Not optimal. Not optimal at all.
But there are times when you either just can’t find a TPRS teacher, or you can’t find any language teacher at all (for those of us who are drawn to the less commonly spoken languages), or the best materials you can get are one of those listen-and-repeat tapes. Note that this method assumes a highly motivated student (you’re spending a lot of time making the stuff, not to mention actually using it) and doesn’t pretend to do everything that full-on Optimized Immersion would do.
Audio flashcards are the closest thing I’ve been able to cobble together so far. It’s somewhat personalized (you make it yourself so you control what goes into it), it’s somewhat unexpected (the sentences don’t change but at least you don’t know which one comes next) and it’s repetitive (no caveat here, it really IS repetitive!)
To make audio flashcards for an iPod or iPhone:
Record or rip your items as individual mp3 files, adding a second of silence to the beginning and the end. Import them into an album on ITunes. If your materials come in a half-hour-long chunk, you’ll have to open the file in a program like Audacity (free for both Mac and Windoze) and manually cut it up. When you save the individual mp3 files, be sure to leave a second or more of silence at the beginning and the end of each one. (More on this later).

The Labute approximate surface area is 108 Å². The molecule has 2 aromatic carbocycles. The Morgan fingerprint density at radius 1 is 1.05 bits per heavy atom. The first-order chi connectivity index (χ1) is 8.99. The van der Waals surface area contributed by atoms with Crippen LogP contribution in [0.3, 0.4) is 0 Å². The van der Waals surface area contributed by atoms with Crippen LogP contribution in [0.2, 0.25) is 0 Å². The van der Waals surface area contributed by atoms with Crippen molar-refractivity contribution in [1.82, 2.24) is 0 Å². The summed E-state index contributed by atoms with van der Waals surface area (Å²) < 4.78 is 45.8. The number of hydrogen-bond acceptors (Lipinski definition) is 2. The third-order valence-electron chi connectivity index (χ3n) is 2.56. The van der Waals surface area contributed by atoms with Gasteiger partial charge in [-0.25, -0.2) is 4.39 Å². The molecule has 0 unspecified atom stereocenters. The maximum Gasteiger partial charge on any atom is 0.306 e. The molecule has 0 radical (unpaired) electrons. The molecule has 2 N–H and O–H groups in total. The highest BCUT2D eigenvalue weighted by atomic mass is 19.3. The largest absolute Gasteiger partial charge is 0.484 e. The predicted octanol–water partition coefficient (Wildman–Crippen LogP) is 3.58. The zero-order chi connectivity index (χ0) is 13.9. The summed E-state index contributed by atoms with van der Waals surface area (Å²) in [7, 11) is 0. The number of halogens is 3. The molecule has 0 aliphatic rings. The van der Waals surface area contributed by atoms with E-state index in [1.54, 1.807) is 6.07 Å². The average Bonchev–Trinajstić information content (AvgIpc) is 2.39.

In iTunes, enter the lyrics for each one — the Chinese characters and/or pinyin at the top, then about seven or eight line returns, then the English meaning. Just Google “iTunes add lyrics” — how do you think I figured out how to do it in the first place, since I don’t have teenage children? 😉
Sync to your iPod or iPhone and set the playback to random items from the album, or make a playlist with the utterances you want to work with and play that back on random setting.
This way, you can hear the item in Chinese, and glance at the Chinese written form first for a little help, then, if needed, scroll down to see the English for more help (this is using an iPod Touch or iPhone that will display lyrics.)
Is it TPRS? Heck, no. But at least you’re getting comprehensible input (you can always look at the lyrics if you need to know what the sentence means), it’s being presented in random order, if not truly randomly, and if you take a good long walk with the dog each day, you’ll not only lose weight but acquire language. I’ve been doing this with Mohawk, a language for which there are not many good materials available for self-study, and it’s paying off slowly but surely. Of course, if anyone knows a good TPRS trained Mohawk teacher…